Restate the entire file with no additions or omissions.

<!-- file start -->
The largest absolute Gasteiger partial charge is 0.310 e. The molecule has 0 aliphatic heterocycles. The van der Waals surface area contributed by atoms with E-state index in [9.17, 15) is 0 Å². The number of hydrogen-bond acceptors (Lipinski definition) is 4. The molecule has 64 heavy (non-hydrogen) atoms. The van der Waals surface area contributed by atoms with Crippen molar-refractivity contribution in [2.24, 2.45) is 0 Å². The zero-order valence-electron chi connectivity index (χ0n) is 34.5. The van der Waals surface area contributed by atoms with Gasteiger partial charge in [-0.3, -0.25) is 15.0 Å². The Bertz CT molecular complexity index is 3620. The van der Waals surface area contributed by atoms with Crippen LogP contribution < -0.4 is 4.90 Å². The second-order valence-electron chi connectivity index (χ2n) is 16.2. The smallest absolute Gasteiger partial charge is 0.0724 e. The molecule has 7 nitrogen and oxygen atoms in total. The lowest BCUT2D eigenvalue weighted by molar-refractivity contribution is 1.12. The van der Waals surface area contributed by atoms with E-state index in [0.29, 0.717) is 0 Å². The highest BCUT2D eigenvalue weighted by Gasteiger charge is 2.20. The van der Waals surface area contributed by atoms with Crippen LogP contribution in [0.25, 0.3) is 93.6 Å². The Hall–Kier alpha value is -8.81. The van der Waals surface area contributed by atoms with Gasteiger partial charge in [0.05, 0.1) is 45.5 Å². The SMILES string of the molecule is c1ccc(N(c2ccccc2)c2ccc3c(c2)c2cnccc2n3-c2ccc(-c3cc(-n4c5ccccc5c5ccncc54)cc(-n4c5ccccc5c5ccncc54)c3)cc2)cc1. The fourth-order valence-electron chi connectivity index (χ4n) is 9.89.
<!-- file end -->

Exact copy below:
The largest absolute Gasteiger partial charge is 0.310 e. The molecule has 0 aliphatic heterocycles. The van der Waals surface area contributed by atoms with E-state index in [9.17, 15) is 0 Å². The number of hydrogen-bond acceptors (Lipinski definition) is 4. The molecule has 64 heavy (non-hydrogen) atoms. The van der Waals surface area contributed by atoms with Crippen molar-refractivity contribution in [2.24, 2.45) is 0 Å². The zero-order valence-electron chi connectivity index (χ0n) is 34.5. The van der Waals surface area contributed by atoms with Gasteiger partial charge in [-0.3, -0.25) is 15.0 Å². The Bertz CT molecular complexity index is 3620. The van der Waals surface area contributed by atoms with Crippen LogP contribution < -0.4 is 4.90 Å². The second-order valence-electron chi connectivity index (χ2n) is 16.2. The smallest absolute Gasteiger partial charge is 0.0724 e. The molecule has 7 nitrogen and oxygen atoms in total. The lowest BCUT2D eigenvalue weighted by molar-refractivity contribution is 1.12. The van der Waals surface area contributed by atoms with E-state index in [0.29, 0.717) is 0 Å². The highest BCUT2D eigenvalue weighted by Gasteiger charge is 2.20. The van der Waals surface area contributed by atoms with Crippen LogP contribution in [0.25, 0.3) is 93.6 Å². The Hall–Kier alpha value is -8.81. The van der Waals surface area contributed by atoms with Gasteiger partial charge in [0.05, 0.1) is 45.5 Å². The SMILES string of the molecule is c1ccc(N(c2ccccc2)c2ccc3c(c2)c2cnccc2n3-c2ccc(-c3cc(-n4c5ccccc5c5ccncc54)cc(-n4c5ccccc5c5ccncc54)c3)cc2)cc1. The fourth-order valence-electron chi connectivity index (χ4n) is 9.89.